I read a sentence last week that all of us need to memorize: “Farming without a financial motive is gardening.”
the sentence was part of a Los Angeles Times column written by Russ Parsons that should be required reading of everyone who farms, complains about farmers, makes policies about farming or eats.
Parsons rejoices that “food” — not just the eating of it, but the producing of it — has been elevated in our national awareness, but is saddened that differing philosophies are now camped on opposite sides of the fence.
On one side, you have the farmers and traditional aggies; on the other side, you have the ag reformers who say the majority of farms are ruining the world.
Is there a common ground?
Parsons, and I, say yes.
But the dialogue has to involve everyone, and Parsons suggests a list of 12 things we all can agree upon before we start.
I can’t list them all, but will start with his first point, which triggered the “gardening” reference above: Agriculture is a business.
Farmers have expenses and farmers need to make a profit to stay in business. Since we need farmers, Parsons writes, “Any plan that places further demands on farmers without an offsetting profit incentive is doomed to fail.”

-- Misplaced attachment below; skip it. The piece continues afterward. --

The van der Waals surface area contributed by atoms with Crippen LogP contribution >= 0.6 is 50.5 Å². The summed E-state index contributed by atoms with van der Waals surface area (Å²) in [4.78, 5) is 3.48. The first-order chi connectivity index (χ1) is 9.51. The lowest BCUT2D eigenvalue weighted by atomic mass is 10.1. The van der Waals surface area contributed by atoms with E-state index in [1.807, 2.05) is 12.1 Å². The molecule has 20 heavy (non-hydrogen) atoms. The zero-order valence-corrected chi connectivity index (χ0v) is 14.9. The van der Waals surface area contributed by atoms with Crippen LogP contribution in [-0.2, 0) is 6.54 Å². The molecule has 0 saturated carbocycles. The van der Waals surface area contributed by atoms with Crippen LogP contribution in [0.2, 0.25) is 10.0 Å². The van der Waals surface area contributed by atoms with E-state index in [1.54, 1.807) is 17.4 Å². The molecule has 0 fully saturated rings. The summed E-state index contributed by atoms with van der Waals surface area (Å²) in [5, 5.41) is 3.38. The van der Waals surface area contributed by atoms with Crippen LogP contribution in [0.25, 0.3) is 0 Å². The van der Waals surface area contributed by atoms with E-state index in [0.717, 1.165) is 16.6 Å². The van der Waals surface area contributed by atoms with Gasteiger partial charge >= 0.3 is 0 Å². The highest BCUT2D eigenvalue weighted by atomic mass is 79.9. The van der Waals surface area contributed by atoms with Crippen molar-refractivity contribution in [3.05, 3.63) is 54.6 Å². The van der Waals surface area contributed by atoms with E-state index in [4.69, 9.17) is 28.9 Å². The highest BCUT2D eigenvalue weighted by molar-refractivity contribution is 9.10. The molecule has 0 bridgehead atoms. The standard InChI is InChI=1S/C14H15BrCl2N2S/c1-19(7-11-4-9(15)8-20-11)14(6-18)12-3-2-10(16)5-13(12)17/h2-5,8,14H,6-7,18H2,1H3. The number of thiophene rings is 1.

No farm is an island. I’ve written those words myself, but many independent-minded producers don’t want to hear them. Everything you do on your farm affects people off your farm, too. Farmers can’t act in a vacuum, and have to understand they have a social contract to uphold regarding environmental care and animal welfare.
The world is not black and white. Again, longtime readers of this column know they’ve read that here before. “Small” does not always mean “sustainable” and “large” does not always mean “factory.”
As Parsons puts it: “The issues facing agriculture today are much more complicated than lining up behind labels such as ‘local’ and ‘organic.'”
What’s past is past. Yes, the productivity gains in U.S. agriculture in the last 50 years have been nothing short of spectacular, but today’s demands, Parsons writes, require a “system that delivers flavor as well as quantity and does it in an environmentally friendly way.”
It’s no longer business — and it’s no longer farming — as usual.
Beware of the law of unintended consequences. There’s usually an unforeseen result of any effort that’s counterproductive to the main goal, and if we were wise enough to predict these consequences, we probably wouldn’t be human.
You can say “the school lunch program should serve only organic products,” but at what expense? We can plant new forests where there once were cornfields, but with what long-term side effects?
I’m an optimist. I’m convinced that agriculture will continue to thrive and be a profitable industry, as well as a revered way of life. But now is the time for agriculture to communicate its advantages, as well as re-evaluate its traditions.
Adds Parsons: “… the issues we’re facing are not going to go away, and they are too important to be left to the ideologues.”